The economic problem is even greater, because in known storage-devices, for example of the kind used as cold accumulatorsin refrigerated trucks, the tanks cost about 100 times the cost of the s storage substance.

The main disadvantage-in the use of melting storage substances accommodated. in such tanks, however, is that the properties of the storage substance vary over long periods. I

It is well-known that all melting crystals have a definite melting point but that solidification on removal of the heat takes place at a temperature which is often very much lower. Thermodynamically it is desirable that the solidification temperature should coincide with the melting temperaturein order to avoid making the operating temperature much higher than the required working temperature, since -.this would increase the heat losses considerably during the storage time.

It is well-known that this effect is achieved by adding seed crystals to the storage substance, the geometric (steric) structure of these crystals being so similar to the crystal shape of the storage substance that during the cooling process they initiate crystallization near the melting temperature and thus prevent the cooling that would be inevitable without such seeding.

or, in most cases, downwards. The storage substance containing seed crystals thus disintegrates increasingly so that the uniform distribution of the crystals in the storage substance required for seeding to take place without delay is lost. For example, if the seed crystals are deposited at the lowest point of the appliance, the heat is no longer yielded up at melting temperature, but at a lower temperature, so that the storage device cannot be used.

GENERAL DESCRIPTION OF THE INVENTION The invention relates to heat storage elements whose thermodynamically active storage substance is melted on heating and which, as a result of uniformly distributed seed crystals, yields up the melting heat on cooling at approximately the same temperature, known as the melting temperature.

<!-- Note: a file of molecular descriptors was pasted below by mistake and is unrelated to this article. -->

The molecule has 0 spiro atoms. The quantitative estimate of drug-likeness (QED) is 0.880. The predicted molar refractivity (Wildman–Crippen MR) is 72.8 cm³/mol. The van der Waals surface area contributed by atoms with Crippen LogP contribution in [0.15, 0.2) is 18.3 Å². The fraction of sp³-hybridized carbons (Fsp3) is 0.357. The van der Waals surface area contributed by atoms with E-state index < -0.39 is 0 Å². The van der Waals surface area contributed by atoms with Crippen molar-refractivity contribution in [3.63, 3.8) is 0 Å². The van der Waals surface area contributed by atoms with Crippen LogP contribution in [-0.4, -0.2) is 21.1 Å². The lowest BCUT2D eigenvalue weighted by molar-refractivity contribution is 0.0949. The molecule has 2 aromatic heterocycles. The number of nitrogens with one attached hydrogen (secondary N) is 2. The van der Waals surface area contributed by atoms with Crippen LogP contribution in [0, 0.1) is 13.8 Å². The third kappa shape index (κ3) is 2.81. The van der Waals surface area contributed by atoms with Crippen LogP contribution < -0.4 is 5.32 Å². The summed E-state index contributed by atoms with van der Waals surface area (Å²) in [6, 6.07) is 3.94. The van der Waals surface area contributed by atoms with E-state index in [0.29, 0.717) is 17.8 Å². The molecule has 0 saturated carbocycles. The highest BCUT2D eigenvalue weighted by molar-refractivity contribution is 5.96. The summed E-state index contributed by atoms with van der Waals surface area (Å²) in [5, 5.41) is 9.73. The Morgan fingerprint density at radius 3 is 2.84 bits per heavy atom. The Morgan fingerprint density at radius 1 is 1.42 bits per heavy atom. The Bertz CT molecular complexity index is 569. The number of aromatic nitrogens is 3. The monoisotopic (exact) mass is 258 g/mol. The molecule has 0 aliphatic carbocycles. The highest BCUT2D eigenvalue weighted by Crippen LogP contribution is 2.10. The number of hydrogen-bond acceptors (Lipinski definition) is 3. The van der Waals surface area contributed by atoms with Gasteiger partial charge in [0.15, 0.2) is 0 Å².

BRIEF DESCRIPTION OF THE DRAWINGS FIG. 1 is a graph showing the relationship between the reaction and the internal energy of a heat storage substance undergoing a number of conversions between solid and molten phases;

FIG. 2 is a diagrammatically prospective and partial section of a storage element constructed according to the invention;

FIG. 3 is a prospective view and section of a floor panel constructed in the form of a hollow block, the interior of which contains a storage element according to the invention;

- FIG. 4 illustrated a building panel or the like utilizing a plastic sheeting and enclosing a storage element according to the invention;

FIG. Sq illustrates a honeycomb form used as a secondary structure in a storage element according to the invention; and

FIG. 5b illustrates avfloor heating structure-utilizing the honeycomb form of FIG. 5a.

DETAILED DESCRIPTION OF THE INVENTION To prevent the melt from becoming impoverished in respect of seed crystals, the storage element according to the invention not only contains a storage substance and seed crystals but also a body which on the one hand retains the storage substance in the liquid phase like a sponge or a foam, while on the other hand it fixes the seed crystals in their uniform distribution.

According to the invention, the rigidity of the body is so selected as to be shape-retaining, so that tanks can be fully dispensed with. Thus with the invention it is possible to provide storage elements which, like the storage substance which makes use of polymorphy, are solids but which, unlike the polymorphous materials, enable all the enthalpy to be used for the storage process.

Storage substances have been described in which starch is added to the storage substance to prevent leakage losses in the event of leaky containers. This method is limited solely to a few hydrates and it has been found that the resulting thixotropic material separates within a few months. It has also been proposed to impregnate balsa wood with storage material in order to give shape retaining elements, but it has been found that although balsa wood can be impregnated with liquid storage substance, the seed crystals in solid form cannot penetrate the cell walls.